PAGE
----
Grace's Guide

British Industrial History

Grace's Guide is the leading source of historical information on industry and manufacturing in Britain. This web publication contains 143,936 pages of information and 230,152 images on early companies, their products and the people who designed and built them.

James Courthope Peache

From Graces Guide

Revision as of 12:10, 29 June 2016 by JohnD (talk | contribs)
(diff) ← Older revision | Latest revision (diff) | Newer revision → (diff)
Jump to: navigation, search

James Courthope Peache (c1852-1931), chairman of Willans and Robinson

There is a good online account of Peache and his high speed single-acting steam engines here[1]. This includes information on all the Peache engines ordered.

A short illustrated description of the engine appeared in The Engineer, 6 December 1895[2]

1931 Obituary [3]

JAMES COURTHOPE PEACHE was for very many years connected with Messrs. Willans and Robinson, and was chairman of the firm from 1911 until its absorption in the English Electric Company at the end of 1919.

He received his engineering training at King's College, London, and as a pupil at Crewe railway works. He remained at Crewe from 1873 to 1880 as assistant to the works manager, and then became works manager for Messrs. Woodhouse and Rawson.

Three years later, in 1885, he went to Thames Ditton as works manager to take charge of the system of "interchangeable manufacture" which Messrs. Willans and Robinson were instituting.

In 1891 he invented the Peache single-acting high-speed engine, which was afterwards manufactured extensively by Messrs. Davey, Paxman of Colchester. This was a compound engine arranged on the tandem principle. On the down stroke steam was admitted above the high-pressure piston and passed through the piston-valve to the under side of the low-pressure piston on its next up-stroke. The high-pressure cylinder was then exhausted past the bottom edge of the valve. The piston-rod was kept in constant thrust downwards by steam pressure between the high- and low-pressure pistons acting on the difference of their areas, and steam was fed into this space through by-pass ports uncovered by the high-pressure piston at the bottom of the stroke.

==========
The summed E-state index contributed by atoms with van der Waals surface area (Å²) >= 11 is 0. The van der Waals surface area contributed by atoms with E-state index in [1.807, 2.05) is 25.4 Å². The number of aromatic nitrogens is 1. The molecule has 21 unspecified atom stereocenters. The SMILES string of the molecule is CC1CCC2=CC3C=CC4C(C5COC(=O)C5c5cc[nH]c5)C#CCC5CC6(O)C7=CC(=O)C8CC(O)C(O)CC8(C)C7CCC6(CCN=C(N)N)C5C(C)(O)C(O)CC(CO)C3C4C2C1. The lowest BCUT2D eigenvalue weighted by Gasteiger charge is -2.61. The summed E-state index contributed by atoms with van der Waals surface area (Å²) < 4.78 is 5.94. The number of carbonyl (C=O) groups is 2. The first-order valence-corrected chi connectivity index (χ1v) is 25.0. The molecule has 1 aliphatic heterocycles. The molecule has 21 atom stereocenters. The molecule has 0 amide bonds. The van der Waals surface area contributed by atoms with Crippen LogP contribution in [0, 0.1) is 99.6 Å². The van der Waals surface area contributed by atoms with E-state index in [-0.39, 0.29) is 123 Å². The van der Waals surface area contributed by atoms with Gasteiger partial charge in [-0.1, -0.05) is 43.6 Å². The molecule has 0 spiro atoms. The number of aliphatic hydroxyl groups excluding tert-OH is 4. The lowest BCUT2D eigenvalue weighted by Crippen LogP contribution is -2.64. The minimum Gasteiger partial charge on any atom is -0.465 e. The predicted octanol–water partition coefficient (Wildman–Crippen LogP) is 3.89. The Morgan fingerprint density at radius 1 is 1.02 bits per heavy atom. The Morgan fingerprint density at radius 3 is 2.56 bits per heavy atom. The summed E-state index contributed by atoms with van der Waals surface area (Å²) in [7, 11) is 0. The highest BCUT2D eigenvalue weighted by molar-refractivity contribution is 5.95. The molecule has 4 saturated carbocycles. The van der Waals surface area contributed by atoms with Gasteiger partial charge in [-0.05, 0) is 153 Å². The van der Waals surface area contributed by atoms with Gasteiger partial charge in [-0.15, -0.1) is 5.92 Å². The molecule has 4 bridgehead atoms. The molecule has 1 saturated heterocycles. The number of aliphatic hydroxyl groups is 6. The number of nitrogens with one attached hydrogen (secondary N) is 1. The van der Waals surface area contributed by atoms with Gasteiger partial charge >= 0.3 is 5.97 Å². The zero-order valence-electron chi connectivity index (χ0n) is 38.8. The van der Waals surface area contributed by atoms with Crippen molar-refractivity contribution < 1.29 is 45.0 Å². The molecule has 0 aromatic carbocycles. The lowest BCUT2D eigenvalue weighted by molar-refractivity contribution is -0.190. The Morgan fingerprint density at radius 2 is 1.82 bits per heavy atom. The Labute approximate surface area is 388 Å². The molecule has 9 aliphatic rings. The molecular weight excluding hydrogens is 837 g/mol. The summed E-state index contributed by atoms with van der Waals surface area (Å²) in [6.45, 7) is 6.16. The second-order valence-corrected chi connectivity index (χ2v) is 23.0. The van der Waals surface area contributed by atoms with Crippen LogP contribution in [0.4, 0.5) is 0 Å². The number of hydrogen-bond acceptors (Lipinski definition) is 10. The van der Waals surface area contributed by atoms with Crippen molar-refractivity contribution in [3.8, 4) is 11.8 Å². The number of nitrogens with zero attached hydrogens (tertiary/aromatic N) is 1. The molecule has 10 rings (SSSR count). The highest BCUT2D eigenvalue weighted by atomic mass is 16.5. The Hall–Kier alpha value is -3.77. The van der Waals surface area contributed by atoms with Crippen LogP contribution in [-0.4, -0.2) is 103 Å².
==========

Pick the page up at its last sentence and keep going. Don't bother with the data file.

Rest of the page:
In connexion with this engine Mr. Peache also patented and used a novel form of governor. He left Messrs. Willans and Robinson in 1892, and after a short period with Messrs. Musgrave and Sons of Bolton, joined Messrs. Davey, Paxman, with whom he remained until 1904, and for the last eight years of this time in the capacity of consulting engineer.

In 1904 he returned to Messrs. Willans and Robinson as managing director at Rugby, and took a large share in the later developments of the Willans central- valve engine, as well as in the introduction of the steam-turbine at Rugby.

Mr. Peache was also for many years chairman of Messrs. Broom and Wade of High Wycombe. He joined the firm in 1899 to help them at a difficult time. He designed the first "Broomwade" compressor, and a few years later made suggestions which led to the design of their mechanically operated valve machine, which is still built in large numbers. Mr. Peache gave up his interest in the firm early in 1914.

During recent years he was a director of the Chiswick Electricity Supply Corporation and of the West London and Provincial Electric and General Trust.

He died at the age of 79 on 19th March 1931, and he had been a Member of the Institution since 1880.

See Also


Sources of Information

  1. [1] Richard Carr's Paxman History Pages website - Paxman "Peache Patent" Steam Engines
  2. [2] Contents page for The Engineer, 6 December 1895
  3. 1931 Institution of Mechanical Engineers: Obituaries